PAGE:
UC Berkeley researchers invent invisibility cloak to conceal 3-D objects

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A team of UC Berkeley researchers published a study Thursday detailing a miniature invisibility cloak that can conceal 3-D objects by refracting light waves.

The cloak, made from a thin material covered with millions of gold-plated antennae, wraps around an object and uses the antennae to divert light waves from its surface, rendering it undetectable to the human eye.

Under the lead of Xiang Zhang, director of materials sciences at the Lawrence Berkeley National Laboratory and professor in the campus’s department of mechanical engineering, the team created the first model of the cloak six years ago. The previous design, however, presented limitations because it was made of a bulkier material and needed to have a fixed cylindrical shape.

“The old theory was not practical,” Zhang said. “If you wanted to cloak a person, you needed to carry a tank around you.”

Based on a completely different design principle, the current model of the cloak is extremely thin, measuring 80 nanometers thick, or one-thousandth the size of a single human hair. Tiny antennae act like a mirror to control the propagation of light to conceal the object underneath. The material itself is similar to a thin piece of cloth.

“This is probably closer to Harry Potter’s cloak,” Zhang said. “It’s like a T-shirt you can wear.”

While the experiment was capable of concealing a particle that was microscopic in size, researchers said it may be able to cloak larger objects as soon as five years from now. Currently, the thickness of the cloak is ideal, so researchers plan to expand the surface area of future models.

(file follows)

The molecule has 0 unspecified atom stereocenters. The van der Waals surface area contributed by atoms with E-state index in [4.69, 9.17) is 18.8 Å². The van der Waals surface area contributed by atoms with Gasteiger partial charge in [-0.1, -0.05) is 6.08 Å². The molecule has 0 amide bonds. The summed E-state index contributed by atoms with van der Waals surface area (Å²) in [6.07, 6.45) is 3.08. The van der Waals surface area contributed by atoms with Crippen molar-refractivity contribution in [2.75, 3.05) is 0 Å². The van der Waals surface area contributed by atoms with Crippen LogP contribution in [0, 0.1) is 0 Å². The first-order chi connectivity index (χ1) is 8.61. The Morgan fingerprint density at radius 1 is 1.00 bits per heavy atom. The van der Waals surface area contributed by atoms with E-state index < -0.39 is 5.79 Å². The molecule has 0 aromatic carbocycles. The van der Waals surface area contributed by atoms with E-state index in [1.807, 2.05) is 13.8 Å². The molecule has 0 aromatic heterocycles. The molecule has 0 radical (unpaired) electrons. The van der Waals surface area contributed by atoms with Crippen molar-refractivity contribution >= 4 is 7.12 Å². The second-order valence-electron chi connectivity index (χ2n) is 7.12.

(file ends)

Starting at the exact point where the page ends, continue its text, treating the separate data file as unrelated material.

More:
According to Zhang, there are many potential future applications of the technology. It could eliminate blind spots by making metal frames of cars transparent. Alternatively, the military may be able to use the technology to hide planes or tanks. Wrinkles and blemishes could be concealed with a design that would mold to the wearer’s features.

Jie Yao, an assistant professor in the campus’s department of materials science and engineering who did not participate in the study, believes it may be longer before the technology can be used by the public.

“Making such a material is very expensive,” Yao said. “If you really want to make a large object invisible, do you want to pay that price?”

For now, Zhang and his team are looking to make a fully functional invisibility cloak a reality. The next step is to apply the existing fabric technology on a larger scale, and according to Zhang, someone could make this happen in the not-too-distant future.

“Can you make a human size of the cloak?” Zhang said. “That’s the next question.”

Contact Cassandra Vogel at [email protected].